Gulf oysters in short supply after Isaac
Louisiana oysters from area 7 at the Bourbon House restaurant on June 9, 2010 in New Orleans, La.
The State of Louisiana has suspended all fishing and oyster harvesting in the wake of Hurricane Isaac. This means oyster suppliers like P&J Oyster Company in New Orleans have limited product.
Sal Sunseri, the owner of P&J, says some restaurants are already back in business. "Yesterday, we sold just a little bit to a couple restaurants. And today, was I'd say about 12 restaurants were open, ready to roll. And by Monday, they're all going to be demanding oysters and we will have a limited supply, but they're wanting oysters."
The biggest problem right now, he says, is access to Louisiana oysters. "Because we cannot get Texas oysters right now because we certainly rely on our neighbors, but they don't have anything. We have a red tide situation. Alabama and Mississippi don't have any. Now, Florida might have some for us, that could help through this time."
Sunseri says the limited product will be the big follow-up story coming out of the remains of Isaac.
Kai Ryssdal: What's left of Isaac is dribbling out over the southeastern United States today, having brought with it wind and lots and lots of water. We'll check in with our Missouri rancher Ken Lenox in a minute, about the benefits of a little rain in the middle of a long dry spell.
First though, oysters and New Orleans. Sal Sunseri runs P&J Oysters in New Orleans. We had him on Monday, before Isaac hit. Thought we'd call him back up now that most of it's gone. Sal, good to talk to you again.
Sal Sunseri: Glad to be here.
Ryssdal: And you're there, right? That's a plus.
Sunseri: Well, exactly. It certainly could have been a whole lot worse.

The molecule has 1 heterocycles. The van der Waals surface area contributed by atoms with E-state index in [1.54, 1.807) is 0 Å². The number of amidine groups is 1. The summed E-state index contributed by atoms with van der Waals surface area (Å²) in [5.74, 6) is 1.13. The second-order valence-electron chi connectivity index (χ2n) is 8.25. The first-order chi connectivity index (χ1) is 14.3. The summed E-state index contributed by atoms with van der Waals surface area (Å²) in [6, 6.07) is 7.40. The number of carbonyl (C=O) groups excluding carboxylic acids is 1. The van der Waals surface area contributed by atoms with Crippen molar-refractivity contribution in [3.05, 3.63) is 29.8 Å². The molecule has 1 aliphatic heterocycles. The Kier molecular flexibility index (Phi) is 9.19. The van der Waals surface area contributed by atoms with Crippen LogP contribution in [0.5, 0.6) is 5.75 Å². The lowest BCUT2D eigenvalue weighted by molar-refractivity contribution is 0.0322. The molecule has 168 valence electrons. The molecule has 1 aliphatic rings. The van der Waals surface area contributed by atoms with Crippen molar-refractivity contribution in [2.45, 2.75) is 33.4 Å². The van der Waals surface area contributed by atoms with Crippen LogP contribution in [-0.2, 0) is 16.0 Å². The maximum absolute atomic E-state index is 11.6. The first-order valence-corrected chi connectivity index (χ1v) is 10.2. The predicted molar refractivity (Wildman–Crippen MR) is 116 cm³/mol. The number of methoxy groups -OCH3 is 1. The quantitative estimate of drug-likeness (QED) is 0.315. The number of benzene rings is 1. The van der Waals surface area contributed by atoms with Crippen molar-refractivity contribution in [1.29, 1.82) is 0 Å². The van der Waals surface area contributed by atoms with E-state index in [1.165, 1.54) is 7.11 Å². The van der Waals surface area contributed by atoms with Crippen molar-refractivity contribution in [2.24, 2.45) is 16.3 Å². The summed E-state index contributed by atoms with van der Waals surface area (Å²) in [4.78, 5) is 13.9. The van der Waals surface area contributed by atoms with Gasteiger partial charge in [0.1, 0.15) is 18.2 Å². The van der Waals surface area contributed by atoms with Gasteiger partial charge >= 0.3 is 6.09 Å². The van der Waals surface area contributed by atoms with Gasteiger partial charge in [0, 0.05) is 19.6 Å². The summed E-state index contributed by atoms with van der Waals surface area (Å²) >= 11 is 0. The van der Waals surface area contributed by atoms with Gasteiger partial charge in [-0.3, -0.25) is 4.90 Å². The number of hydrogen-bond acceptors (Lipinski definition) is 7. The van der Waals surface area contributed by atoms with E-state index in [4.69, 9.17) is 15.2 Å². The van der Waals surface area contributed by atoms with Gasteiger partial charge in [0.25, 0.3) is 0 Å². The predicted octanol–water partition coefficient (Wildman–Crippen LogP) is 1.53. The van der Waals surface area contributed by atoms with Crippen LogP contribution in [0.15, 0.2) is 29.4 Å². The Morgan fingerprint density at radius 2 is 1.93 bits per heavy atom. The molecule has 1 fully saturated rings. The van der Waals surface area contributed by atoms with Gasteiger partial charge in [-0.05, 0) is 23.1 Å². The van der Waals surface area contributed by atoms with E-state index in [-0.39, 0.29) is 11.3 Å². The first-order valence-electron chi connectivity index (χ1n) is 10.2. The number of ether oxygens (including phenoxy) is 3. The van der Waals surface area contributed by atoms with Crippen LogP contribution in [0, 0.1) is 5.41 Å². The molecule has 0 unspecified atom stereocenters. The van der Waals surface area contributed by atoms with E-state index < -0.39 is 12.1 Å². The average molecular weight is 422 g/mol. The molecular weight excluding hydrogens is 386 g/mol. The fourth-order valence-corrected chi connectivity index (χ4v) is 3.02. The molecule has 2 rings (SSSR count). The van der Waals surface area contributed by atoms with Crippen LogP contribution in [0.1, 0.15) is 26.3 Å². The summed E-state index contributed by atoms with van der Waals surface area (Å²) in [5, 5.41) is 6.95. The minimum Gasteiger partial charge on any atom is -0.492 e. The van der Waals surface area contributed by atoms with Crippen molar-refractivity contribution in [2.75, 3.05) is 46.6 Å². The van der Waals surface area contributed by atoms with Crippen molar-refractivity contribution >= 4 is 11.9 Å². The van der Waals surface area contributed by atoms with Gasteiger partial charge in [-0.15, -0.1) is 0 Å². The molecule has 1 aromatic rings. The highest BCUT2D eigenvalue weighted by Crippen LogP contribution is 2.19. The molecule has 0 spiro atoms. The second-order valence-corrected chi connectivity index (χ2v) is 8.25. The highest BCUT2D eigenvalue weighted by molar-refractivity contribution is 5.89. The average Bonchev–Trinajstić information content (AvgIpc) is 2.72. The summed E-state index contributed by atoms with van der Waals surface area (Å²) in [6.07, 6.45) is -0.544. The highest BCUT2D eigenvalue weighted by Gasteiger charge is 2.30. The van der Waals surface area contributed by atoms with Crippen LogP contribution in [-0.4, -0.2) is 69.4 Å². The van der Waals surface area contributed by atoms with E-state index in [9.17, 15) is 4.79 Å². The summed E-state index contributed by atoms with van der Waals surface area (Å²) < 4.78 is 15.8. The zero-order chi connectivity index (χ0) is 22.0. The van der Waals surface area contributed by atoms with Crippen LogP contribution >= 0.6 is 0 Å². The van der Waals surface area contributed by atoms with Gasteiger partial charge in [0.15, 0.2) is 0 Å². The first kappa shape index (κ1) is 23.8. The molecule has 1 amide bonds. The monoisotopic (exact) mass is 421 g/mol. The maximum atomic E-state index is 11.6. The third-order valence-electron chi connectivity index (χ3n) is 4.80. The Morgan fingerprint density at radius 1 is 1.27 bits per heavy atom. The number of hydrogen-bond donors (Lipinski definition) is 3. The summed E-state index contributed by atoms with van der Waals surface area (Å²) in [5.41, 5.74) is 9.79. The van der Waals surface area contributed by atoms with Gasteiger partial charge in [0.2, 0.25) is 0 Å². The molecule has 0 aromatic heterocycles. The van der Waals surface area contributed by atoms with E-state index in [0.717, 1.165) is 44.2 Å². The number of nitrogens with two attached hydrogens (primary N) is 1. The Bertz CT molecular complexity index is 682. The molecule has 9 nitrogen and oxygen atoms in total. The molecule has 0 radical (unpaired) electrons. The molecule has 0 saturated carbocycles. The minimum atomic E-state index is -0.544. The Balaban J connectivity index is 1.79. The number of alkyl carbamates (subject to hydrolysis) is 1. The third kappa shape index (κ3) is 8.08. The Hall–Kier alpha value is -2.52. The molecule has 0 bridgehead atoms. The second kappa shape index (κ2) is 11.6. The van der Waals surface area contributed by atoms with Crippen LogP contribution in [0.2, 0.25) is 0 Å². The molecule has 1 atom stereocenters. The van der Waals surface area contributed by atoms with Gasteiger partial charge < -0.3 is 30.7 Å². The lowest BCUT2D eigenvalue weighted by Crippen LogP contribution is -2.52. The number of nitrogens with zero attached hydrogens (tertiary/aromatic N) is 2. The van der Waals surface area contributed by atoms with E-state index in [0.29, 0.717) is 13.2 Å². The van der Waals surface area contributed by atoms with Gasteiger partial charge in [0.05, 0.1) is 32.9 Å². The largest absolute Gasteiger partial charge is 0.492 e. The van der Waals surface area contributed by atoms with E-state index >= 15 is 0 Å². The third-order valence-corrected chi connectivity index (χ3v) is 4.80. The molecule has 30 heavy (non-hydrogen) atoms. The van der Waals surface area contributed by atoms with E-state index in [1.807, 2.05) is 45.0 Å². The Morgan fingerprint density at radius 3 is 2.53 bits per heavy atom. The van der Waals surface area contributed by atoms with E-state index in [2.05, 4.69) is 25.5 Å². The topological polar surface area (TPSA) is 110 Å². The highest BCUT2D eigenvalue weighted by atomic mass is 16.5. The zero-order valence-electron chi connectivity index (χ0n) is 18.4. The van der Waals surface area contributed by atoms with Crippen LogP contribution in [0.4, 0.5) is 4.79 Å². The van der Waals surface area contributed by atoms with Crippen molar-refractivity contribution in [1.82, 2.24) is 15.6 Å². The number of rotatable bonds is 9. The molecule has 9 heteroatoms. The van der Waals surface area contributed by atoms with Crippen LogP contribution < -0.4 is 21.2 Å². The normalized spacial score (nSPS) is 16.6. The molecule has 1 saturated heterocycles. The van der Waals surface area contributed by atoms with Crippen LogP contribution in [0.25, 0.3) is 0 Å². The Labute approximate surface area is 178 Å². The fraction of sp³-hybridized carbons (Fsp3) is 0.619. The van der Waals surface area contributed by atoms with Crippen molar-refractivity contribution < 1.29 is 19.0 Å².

Ryssdal: So what was it like? Did you guys lose power, how much business did you lose?
Sunseri: Last day of business was Monday, so we went to work yesterday for a little bit. There were a few people open, surprisingly, but we don't have a lot of product, so that's going to be the interesting follow-up to the tale that will be told for this latest storm.
Ryssdal: But talk to me about the oysters. I mean, can you get out there and look around and see how they're doing?
Sunseri: No, not yet. Because the winds are still out, so I would venture to say that tomorrow or the next day, when the wind dies down, that we'll be able to kind of get an idea of what's up. Everything's closed right now. The state health department automatically shuts down after a storm like this.
Ryssdal: Right, so all the oyster beds and all the fishing and all that stuff.
Sunseri: Exactly, exactly.
Ryssdal: Are you hearing anything from restaurateurs about people wanting to get back in business and coming to you?
Sunseri: Well, yeah. Like I said, yesterday, we sold just a little bit to a couple restaurants. And today, was I'd say about 12 restaurants were open, ready to roll. And by Monday, they're all going to be demanding oysters and we will have a limited supply, but they're wanting oysters.
Ryssdal: When you can finally get back in business, how long is it going to be before you're up to full production?
Sunseri: Again, it goes back to whether or not we open up Louisiana. Because we cannot get Texas oysters right now because we certainly rely on our neighbors, but they don't have anything. We have a red tide situation. Alabama and Mississippi don't have any. Now, Florida might have some for us, that could help through this time.
Ryssdal: How much does -- I guess we're going on, what, four days out of business, going on five now -- how much is this going to cost you?
Sunseri: It's going to cost quite a bit. It all depends on when we're going to be able to get Louisiana product.
Ryssdal: Do Louisiana oysters taste better?
Sunseri: Always. You know that, you've been here.
Ryssdal: I have. It's been a long time, but I have. Well, good luck to you Sal. Sal Sunseri at P&J Oysters in New Orleans. Sal, thanks a lot.
Sunseri: Appreciate you guys.